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When it comes to games, not everything is happening at Zynga or on the iPhone. In fact, the games industry chatter is so dominated by mobile games, apps and social developers, it is easy to overlook some very cool (and big) developments outside of that bubble,.
Want proof? Look at Minecraft. Explaining the game can be tricky: it’s a crude 3D sandbox building game that lets you construct worlds on your own or with other players. Imagine if Doom went on a romantic date with a box of LEGO bricks and got drunk, and you might be halfway there. It runs in the browser, and is incredibly collaborative, addictive and expansive — with people building all kinds of crazy stuff inside the game.
It’s become an underground hit, despite the fact that it’s largely the work of a single Swedish programmer, Markus “Notch” Persson, and still being officially in beta (the first full version will be out in November). In fact, “hit” doesn’t really start to describe it.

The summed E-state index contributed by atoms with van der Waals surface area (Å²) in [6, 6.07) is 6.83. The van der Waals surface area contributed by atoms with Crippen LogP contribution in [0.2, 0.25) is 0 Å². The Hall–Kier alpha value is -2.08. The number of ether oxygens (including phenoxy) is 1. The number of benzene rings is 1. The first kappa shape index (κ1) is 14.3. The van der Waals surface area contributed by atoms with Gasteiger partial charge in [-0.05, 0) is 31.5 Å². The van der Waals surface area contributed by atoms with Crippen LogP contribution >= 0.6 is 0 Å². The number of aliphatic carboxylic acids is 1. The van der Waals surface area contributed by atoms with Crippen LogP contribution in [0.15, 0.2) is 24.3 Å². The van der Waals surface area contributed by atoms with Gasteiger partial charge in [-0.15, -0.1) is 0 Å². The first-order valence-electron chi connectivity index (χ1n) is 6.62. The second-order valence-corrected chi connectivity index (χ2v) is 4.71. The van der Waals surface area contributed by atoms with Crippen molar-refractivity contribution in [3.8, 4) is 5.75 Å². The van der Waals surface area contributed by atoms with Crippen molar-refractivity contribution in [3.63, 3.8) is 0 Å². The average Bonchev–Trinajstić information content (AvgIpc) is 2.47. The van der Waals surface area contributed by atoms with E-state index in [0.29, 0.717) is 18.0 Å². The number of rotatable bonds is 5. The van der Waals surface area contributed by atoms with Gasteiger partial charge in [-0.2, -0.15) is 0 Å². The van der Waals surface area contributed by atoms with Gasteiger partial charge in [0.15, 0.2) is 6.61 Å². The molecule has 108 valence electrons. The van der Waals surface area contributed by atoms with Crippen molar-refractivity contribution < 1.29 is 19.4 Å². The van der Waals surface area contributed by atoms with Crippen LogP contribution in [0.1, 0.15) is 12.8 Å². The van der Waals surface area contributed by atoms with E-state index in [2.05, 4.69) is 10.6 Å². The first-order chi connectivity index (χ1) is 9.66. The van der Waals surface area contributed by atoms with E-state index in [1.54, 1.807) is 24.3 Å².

Mojang (Persson’s compny) said the game passed 1 million sales in January, but now Notch has explained exactly how much money is coming in from his creation. In a great AMA (Ask Me Anything) thread on Reddit, he explained precisely what revenues were.
How much does he make?
“A lot. It all ends up in an account somewhere, and I try not to look at it. I get a normal salary these days for day to day stuff, but there’s a big pile somewhere.
The game sold about 800,000 copies at 9.95 euro and then so far 1 million more at 14.95 euro. PayPal takes a cut, there are taxes, and such, but it’s still a huge wad of money.”
It adds up to almost €23 million in revenues — and at today’s exchange rate that’s more than $33 million. That’s for a team that Wikipedia says now consists of eight people, and has had to deal with its share of unauthorized copying. That’s serious stuff, and makes Mojang one of the most efficient companies in the world — more profitable per employee than the usual leading contenders, Nintendo and Goldman Sachs.
If you’re interested in his outlook on things, it’s worth reading the rest of the thread.